Without a Prayer

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"The only way we can live under the Constitution ... is to teach and live the ideals and beliefs that gave us the Constitution."

Gary Carlyle, Sylvania High School Principal

Gary Carlyle, the principal of nearby Sylvania High School, has strong views on religion in schools and isn't afraid to share them. Like many principals in the South, Carlyle is an ex-coach who appears to have a strong grip on his school.

A few weeks ago, he allegedly kicked Chandler out of a Sylvania High football game because he brought a camcorder with him to videotape any pre-game prayers. Chandler says Carlyle told him it was against the rules of the state athletic association to videotape games without permission, even though dozens of parents toted camcorders to the game to catch their sons in action.

In an open letter to local newspapers, Carlyle provides "one educator's thoughts on the constitutionality of having Christian principles taught in school." He cites a handful of Supreme Court cases from the 1800s, as well as quotes from the Founding Fathers, in support of the proposition that the United States is a Christian nation and its principles ought to be encouraged in public schools. "The only way we can live under the Constitution and have our children prosper under the Constitution is to teach and live the ideals and beliefs that gave us the Constitution and have these ideals and beliefs based upon the Christian principles," his letter concludes.

"I'm not trying to hold Sunday school here," says Carlyle, sitting in his office. "But I think in a school we must teach religious values."

He asks rhetorically: "Who causes the most trouble in school, Christian or non-Christian kids? The law is getting twisted a little bit. Where Christian principles are taught, every person has value."

Chandler says Carlyle was the only principal in the county to have prayers at graduation last spring, despite a temporary court agreement that barred commencement prayers as well as other religious practices at issue in Chandler's case. And this fall, prohibited from having pre-game prayers, Chandler says Sylvania High has instituted moments of silence at football games and invites the band to play such hymns as "Amazing Grace."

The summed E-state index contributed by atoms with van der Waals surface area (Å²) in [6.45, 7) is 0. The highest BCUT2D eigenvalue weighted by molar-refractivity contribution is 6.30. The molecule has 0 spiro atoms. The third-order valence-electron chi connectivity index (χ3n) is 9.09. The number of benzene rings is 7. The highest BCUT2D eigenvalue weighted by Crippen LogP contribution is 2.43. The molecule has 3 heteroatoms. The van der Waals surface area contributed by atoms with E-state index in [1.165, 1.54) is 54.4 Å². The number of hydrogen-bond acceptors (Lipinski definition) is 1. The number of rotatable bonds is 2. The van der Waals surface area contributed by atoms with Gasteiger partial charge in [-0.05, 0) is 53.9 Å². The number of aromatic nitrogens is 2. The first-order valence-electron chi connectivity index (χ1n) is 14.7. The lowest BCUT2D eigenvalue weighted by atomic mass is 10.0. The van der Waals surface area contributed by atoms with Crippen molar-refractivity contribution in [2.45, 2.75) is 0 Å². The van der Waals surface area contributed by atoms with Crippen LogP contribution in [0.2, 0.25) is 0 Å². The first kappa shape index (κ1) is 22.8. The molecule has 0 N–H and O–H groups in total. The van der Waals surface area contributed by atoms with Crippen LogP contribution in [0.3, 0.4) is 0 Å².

"I don't want to live under [Chandler's] restrictions," Carlyle says. "Kids, just because they are in a public school, have not lost their constitutional rights."

Both Chandler's religious-practices and job-bias lawsuits are pending in federal district courts. On the religion suit, Chandler and his lawyers have asked a judge to decide the case based on what they see as clear points of law, without a trial. State officials, defending Alabama's voluntary prayer law, argue that the case should go to trial. The suit is likely to drag on for at least several more months.

DeKalb County residents have become even more vocal.

In the meantime, with the start of another school year and football season upon them, DeKalb County residents have become even more vocal. On a Sunday afternoon in early October, some 3,000 students, parents, and residents packed into DeKalb County's Rainsville Civic Center to rally in support of student prayers. The ministers who organized the rally told local newspapers they wanted it to be a positive event in support of prayer, and not a Chandler-bashing affair. And the strategy worked. Students chanted their love for Jesus, and a student from each of the county's high schools gave a religious testimonial.

One student told The Gadsden Times that prohibiting prayers in schools is the way to let Satan in. "He doesn't just come busting in the door saying, 'I'm taking over here,'" the student said. "He's taking over little by little."

It's almost halftime at the Geraldine High football game, and Michael Chandler is ready to leave. The rain has let up, but Chandler has seen what he came to see: the DOG/god T-shirts and the moment of silence. He doesn't care too much about whether the Bulldogs prevail over Westbrook Christian on this night.

On his way out, Chandler stops to chat with a group of teachers he knows at Geraldine High, where he used to work. But before he can say goodbye, a woman approaches him and asks, "Do you believe in God?"

It turns out that the woman is married to his wife's brother. "I believe religion is a personal matter," he tells her. They have had the conversation before, he says later.

His in-law presses further, asking Chandler whether he reads the Bible. "I read my Bible every night," he says. "It just may not be the same as your Bible."

The woman hugs Chandler and starts to cry. "I am going to pray for you every day of my life," she says. "I want us to end up together in heaven." She turns and walks back to watch the football game.

"She is real serious about that," Chandler says, walking away. "But I truly believe that religion is no one's business but their own."

Vol. 16, Issue 09

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